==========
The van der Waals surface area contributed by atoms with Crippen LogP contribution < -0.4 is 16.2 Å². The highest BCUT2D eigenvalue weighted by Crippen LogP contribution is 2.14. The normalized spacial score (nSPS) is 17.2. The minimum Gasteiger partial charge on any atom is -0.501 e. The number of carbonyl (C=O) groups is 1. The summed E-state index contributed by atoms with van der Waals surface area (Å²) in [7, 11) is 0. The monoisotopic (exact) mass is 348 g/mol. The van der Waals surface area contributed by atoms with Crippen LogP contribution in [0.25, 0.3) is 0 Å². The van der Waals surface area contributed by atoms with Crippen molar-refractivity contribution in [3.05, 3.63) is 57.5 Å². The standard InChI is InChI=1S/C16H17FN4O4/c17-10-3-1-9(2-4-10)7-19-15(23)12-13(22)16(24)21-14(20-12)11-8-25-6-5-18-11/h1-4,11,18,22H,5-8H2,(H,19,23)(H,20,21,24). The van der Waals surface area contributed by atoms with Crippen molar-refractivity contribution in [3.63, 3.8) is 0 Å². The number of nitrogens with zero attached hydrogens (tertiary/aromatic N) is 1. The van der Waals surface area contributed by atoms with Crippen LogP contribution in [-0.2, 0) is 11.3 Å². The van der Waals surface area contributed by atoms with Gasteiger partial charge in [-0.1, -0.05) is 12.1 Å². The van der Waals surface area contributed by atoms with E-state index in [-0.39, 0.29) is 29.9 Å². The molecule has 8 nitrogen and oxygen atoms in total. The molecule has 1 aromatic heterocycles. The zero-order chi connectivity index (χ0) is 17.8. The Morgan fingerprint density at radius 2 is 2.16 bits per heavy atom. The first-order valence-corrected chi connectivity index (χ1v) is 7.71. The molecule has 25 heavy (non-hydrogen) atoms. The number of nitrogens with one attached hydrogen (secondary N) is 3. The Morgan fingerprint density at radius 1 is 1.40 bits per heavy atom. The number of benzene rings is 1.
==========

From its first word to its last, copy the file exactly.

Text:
The van der Waals surface area contributed by atoms with Crippen LogP contribution < -0.4 is 16.2 Å². The highest BCUT2D eigenvalue weighted by Crippen LogP contribution is 2.14. The normalized spacial score (nSPS) is 17.2. The minimum Gasteiger partial charge on any atom is -0.501 e. The number of carbonyl (C=O) groups is 1. The summed E-state index contributed by atoms with van der Waals surface area (Å²) in [7, 11) is 0. The monoisotopic (exact) mass is 348 g/mol. The van der Waals surface area contributed by atoms with Crippen LogP contribution in [0.25, 0.3) is 0 Å². The van der Waals surface area contributed by atoms with Crippen molar-refractivity contribution in [3.05, 3.63) is 57.5 Å². The standard InChI is InChI=1S/C16H17FN4O4/c17-10-3-1-9(2-4-10)7-19-15(23)12-13(22)16(24)21-14(20-12)11-8-25-6-5-18-11/h1-4,11,18,22H,5-8H2,(H,19,23)(H,20,21,24). The van der Waals surface area contributed by atoms with Crippen molar-refractivity contribution in [3.63, 3.8) is 0 Å². The number of nitrogens with zero attached hydrogens (tertiary/aromatic N) is 1. The van der Waals surface area contributed by atoms with Crippen LogP contribution in [-0.2, 0) is 11.3 Å². The van der Waals surface area contributed by atoms with Gasteiger partial charge in [-0.1, -0.05) is 12.1 Å². The van der Waals surface area contributed by atoms with E-state index in [-0.39, 0.29) is 29.9 Å². The molecule has 8 nitrogen and oxygen atoms in total. The molecule has 1 aromatic heterocycles. The zero-order chi connectivity index (χ0) is 17.8. The Morgan fingerprint density at radius 2 is 2.16 bits per heavy atom. The first-order valence-corrected chi connectivity index (χ1v) is 7.71. The molecule has 25 heavy (non-hydrogen) atoms. The number of nitrogens with one attached hydrogen (secondary N) is 3. The Morgan fingerprint density at radius 1 is 1.40 bits per heavy atom. The number of benzene rings is 1.